INTERNATIONAL SALES: MEDIA JET SETTERS - Expense account playboys or essential profit powerhouses? Working in international sales may sound like a dream job, but it’s highly pressured and difficult to break into. Mark Tungate reports

International sales people inspire envy and irritation. To outsiders, they seem to have unlimited expense accounts, stacks of air miles and bar tabs from here to Shanghai. The high rollers of their profession, they exude a James Bond-style glamour which makes the rest of us feel like Del Boy on a slow week.

International sales people inspire envy and irritation. To

outsiders, they seem to have unlimited expense accounts, stacks of air

miles and bar tabs from here to Shanghai. The high rollers of their

profession, they exude a James Bond-style glamour which makes the rest

of us feel like Del Boy on a slow week.

But surely there’s more to working in international sales than business

class flights and four-star hotels? What do these people really do? And

how can you join the club?

The mission

As an international sales executive, your brief is to generate revenue

from overseas markets. The post generally involves overseeing a team at

your home base, while also managing a network of reps in key


Often, it requires you to identify new markets and appoint reps


This - along with keeping your reps keen and happy - is what takes you

away from home so frequently.

The amount of travel you’re likely to do varies from job to job. Desmond

Sowerby, international advertisement director at Associated Newspapers,

estimates that he does at least 25 flights a year, from short European

hops to two-week treks around Asia. Peter Shield, European sales

director at new media sales house 24/7, says he’s on the road ’pretty

much constantly’.

Get into a conversation with Eric Clemenceau, senior vice-president,

advertising sales, for CNN International, and he’ll tell you that the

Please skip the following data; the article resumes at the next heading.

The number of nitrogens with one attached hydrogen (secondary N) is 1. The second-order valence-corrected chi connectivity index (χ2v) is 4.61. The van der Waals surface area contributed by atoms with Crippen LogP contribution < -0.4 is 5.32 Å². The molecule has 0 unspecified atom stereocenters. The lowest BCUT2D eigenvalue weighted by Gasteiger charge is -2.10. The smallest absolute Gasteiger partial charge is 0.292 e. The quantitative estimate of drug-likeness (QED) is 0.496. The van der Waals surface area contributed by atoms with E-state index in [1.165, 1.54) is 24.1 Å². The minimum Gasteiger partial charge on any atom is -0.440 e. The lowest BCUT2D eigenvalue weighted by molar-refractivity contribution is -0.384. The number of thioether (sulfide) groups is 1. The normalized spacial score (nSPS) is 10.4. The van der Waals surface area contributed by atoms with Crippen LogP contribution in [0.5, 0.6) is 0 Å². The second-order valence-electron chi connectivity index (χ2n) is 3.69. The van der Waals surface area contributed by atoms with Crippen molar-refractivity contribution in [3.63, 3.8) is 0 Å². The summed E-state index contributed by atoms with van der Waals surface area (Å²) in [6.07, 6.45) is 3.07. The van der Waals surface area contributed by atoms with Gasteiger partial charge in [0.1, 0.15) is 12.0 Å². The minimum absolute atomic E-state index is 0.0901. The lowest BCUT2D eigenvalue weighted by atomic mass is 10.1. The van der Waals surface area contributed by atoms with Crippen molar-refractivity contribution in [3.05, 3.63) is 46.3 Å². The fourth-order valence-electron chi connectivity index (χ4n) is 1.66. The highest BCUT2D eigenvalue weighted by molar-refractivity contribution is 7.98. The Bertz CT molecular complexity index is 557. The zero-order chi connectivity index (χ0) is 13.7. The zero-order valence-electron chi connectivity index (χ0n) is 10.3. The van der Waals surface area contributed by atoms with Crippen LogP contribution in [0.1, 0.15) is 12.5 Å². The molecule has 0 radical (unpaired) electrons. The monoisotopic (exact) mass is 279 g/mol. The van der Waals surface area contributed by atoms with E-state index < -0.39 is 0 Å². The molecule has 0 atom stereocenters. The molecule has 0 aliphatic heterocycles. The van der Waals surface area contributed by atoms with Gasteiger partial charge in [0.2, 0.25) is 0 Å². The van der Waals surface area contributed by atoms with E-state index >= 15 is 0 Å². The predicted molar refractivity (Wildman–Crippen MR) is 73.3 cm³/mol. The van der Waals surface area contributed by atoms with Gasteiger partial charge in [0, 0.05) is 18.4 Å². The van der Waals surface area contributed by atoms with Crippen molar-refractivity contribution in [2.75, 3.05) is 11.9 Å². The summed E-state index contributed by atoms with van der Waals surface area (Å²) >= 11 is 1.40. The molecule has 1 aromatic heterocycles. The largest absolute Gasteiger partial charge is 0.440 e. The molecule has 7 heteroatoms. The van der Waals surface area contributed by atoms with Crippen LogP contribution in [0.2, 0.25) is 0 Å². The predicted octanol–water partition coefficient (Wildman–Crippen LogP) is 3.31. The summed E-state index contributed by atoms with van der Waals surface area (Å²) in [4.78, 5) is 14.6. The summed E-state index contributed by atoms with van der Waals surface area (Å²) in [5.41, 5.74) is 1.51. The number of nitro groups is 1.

weather this week is better in Paris, Zurich and Dusseldorf than it is

in London.

While Clemenceau acknowledges that the internet has made life easier,

none of the globetrotters feel that e-mail, teleconferencing or video

conferencing reduce the need for foreign travel.

’You can’t manage people from a distance,’ Shield says, ’especially when

you’re dealing with different cultures. Some people would consider it

impolite if I sat in an office in London firing off e-mails. You need

the emotional, humanising element of meeting somebody face to face,

having a chat and a gossip.’

Nick Edgley, international ad manager at the Telegraph Group, would


’You need to appreciate the problems your reps face, so to some extent

you’ve got to do what they do. You also need to get as close to the

clients as possible.’

Sowerby says the job is still ’greatly dependent on personal


He adds: ’I don’t know anybody who really believes you can do a deal

without meeting and trusting the person you’re dealing with.’

This is especially true when you’re trying to sell your product into new

markets. You can’t cold-call a culture.

The skills

So what attributes do you need to work in the international sector? The

three most important are adaptability, diplomacy and what that

inveterate traveller Hemingway called ’grace under pressure’.

For a start, you may find yourself juggling a network of 30 or more


You’ll probably need to forge relationships with media agencies across

the globe - although the Telegraph’s Edgley says this has become easier

’since agencies have got their act together on the international

co-ordination front’.